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Newsletter no.2
dec '11 - april '12

One valuable mail, every 4 months
Dear sir, mrs,

This is the second newsletter of! is a knowledge platform about all common business improvement methods, without prejudice. You should see us as a source of ideas! If you like our site, we hope you will spread the news of our existence, for example by forwarding this newsletter or by linking to our articles.

All methods for continuous improvement address one and the same question: How can I serve my customers with products which are of maximum value to them – but at the lowest possible costs and with an acceptable delivery time.

Therefore it is no wonder that attempts are made to combine the strengths of two or more improvement methods. Lean Six Sigma is the most familiar example. Less well-known is however the combination of Lean and TOC. In this newsletter therefore among others two articles about Lean TOC.

First, a discussion of the book "Isn't it Obvious" of Eli Goldratt. In this book TOC strategy and tactics are applied to retail, but most tactics turn out to be Lean!
In the book Velocity we see a remarkably similar approach: Again a strategy is developed with TOC, but this strategy is accomplished with Lean and Six Sigma tools.

Hope you enjoy our newsletter!

Best regards , 
Dr Jaap van Ede, 
owner and editor-in-chief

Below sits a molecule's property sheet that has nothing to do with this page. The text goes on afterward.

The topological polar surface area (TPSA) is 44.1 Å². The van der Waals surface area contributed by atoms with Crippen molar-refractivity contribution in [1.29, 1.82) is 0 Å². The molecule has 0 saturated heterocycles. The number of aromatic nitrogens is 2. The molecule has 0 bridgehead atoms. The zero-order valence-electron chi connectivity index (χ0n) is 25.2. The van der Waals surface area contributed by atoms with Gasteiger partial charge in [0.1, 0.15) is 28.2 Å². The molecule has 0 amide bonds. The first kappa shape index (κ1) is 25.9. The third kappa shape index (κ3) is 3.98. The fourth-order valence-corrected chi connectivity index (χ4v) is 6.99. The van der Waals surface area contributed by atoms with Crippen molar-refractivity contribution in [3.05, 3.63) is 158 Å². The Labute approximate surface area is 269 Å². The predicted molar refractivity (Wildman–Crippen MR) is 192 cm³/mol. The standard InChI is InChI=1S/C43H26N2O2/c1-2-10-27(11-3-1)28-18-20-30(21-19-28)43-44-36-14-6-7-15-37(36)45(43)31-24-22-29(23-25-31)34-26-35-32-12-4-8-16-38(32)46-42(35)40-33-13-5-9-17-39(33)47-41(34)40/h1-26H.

Via Twitter we keep you informed about our newest articles and cases process improvement.

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A. Outline of new in-depth articles:

1. Lean:  The evolution and state-of-the-art regarding Lean  
Analysis, includes cases Wipro Technologies & Stork

2. TOC:  Why obvious solutions are not always accepted*
Review:   Isn't it obvious?

*) free registration needed, we respect your privacy

3. Lean: Framework to evaluate outsourcing lean logistics   
Case:  Scania

4. WorldClass: Combining Lean, Six Sigma and the TOC
Review:   Velocity

Summaries of these articles you will find below. For more case descriptions, see our case-menu.
Do you have suggestions, remarks, ideas?
 Please send us an e-mail

B. Summaries new articles about the application of continuous improvement methods*:
(*Lean, Six Sigma, TPM, TOC, QRM, Lean6S, WordClass, BPM)

1. Lean:  The evolution and state-of-the-art regarding Lean  
Analysis, includes cases Wipro Technologies & Stork

Moving assembly of the T-Ford in 1924    
^ Early example of Lean. Moving assembly of
   the T-Ford in 1924 (source: Ford)

There are people who grasp each problem within Toyota, to state that Lean manufacturing now really is out of date. Others fight tooth and nail to defend the production system of the Japanese car manufacturer.